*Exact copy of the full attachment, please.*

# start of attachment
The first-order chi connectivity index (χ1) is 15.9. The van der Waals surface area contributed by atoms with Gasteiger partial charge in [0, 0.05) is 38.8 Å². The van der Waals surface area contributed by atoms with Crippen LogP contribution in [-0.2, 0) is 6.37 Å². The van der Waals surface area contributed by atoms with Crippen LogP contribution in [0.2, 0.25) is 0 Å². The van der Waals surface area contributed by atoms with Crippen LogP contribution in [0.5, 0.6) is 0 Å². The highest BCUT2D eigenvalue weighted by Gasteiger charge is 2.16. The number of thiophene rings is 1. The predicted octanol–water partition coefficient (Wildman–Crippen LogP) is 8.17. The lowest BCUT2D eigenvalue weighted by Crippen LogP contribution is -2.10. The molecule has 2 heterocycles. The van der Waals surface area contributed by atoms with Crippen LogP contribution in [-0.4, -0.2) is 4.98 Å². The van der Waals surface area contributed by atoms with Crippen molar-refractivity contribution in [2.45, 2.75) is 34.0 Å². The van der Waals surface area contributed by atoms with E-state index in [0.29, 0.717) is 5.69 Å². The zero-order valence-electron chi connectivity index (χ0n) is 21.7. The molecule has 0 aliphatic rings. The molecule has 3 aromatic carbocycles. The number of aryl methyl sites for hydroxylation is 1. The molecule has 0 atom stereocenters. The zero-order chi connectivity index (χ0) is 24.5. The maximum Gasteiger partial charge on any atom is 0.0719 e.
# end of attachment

The first-order chi connectivity index (χ1) is 15.9. The van der Waals surface area contributed by atoms with Gasteiger partial charge in [0, 0.05) is 38.8 Å². The van der Waals surface area contributed by atoms with Crippen LogP contribution in [-0.2, 0) is 6.37 Å². The van der Waals surface area contributed by atoms with Crippen LogP contribution in [0.2, 0.25) is 0 Å². The van der Waals surface area contributed by atoms with Crippen LogP contribution in [0.5, 0.6) is 0 Å². The highest BCUT2D eigenvalue weighted by Gasteiger charge is 2.16. The number of thiophene rings is 1. The predicted octanol–water partition coefficient (Wildman–Crippen LogP) is 8.17. The lowest BCUT2D eigenvalue weighted by Crippen LogP contribution is -2.10. The molecule has 2 heterocycles. The van der Waals surface area contributed by atoms with Crippen LogP contribution in [-0.4, -0.2) is 4.98 Å². The van der Waals surface area contributed by atoms with Crippen molar-refractivity contribution in [2.45, 2.75) is 34.0 Å². The van der Waals surface area contributed by atoms with E-state index in [0.29, 0.717) is 5.69 Å². The zero-order valence-electron chi connectivity index (χ0n) is 21.7. The molecule has 0 aliphatic rings. The molecule has 3 aromatic carbocycles. The number of aryl methyl sites for hydroxylation is 1. The molecule has 0 atom stereocenters. The zero-order chi connectivity index (χ0) is 24.5. The maximum Gasteiger partial charge on any atom is 0.0719 e.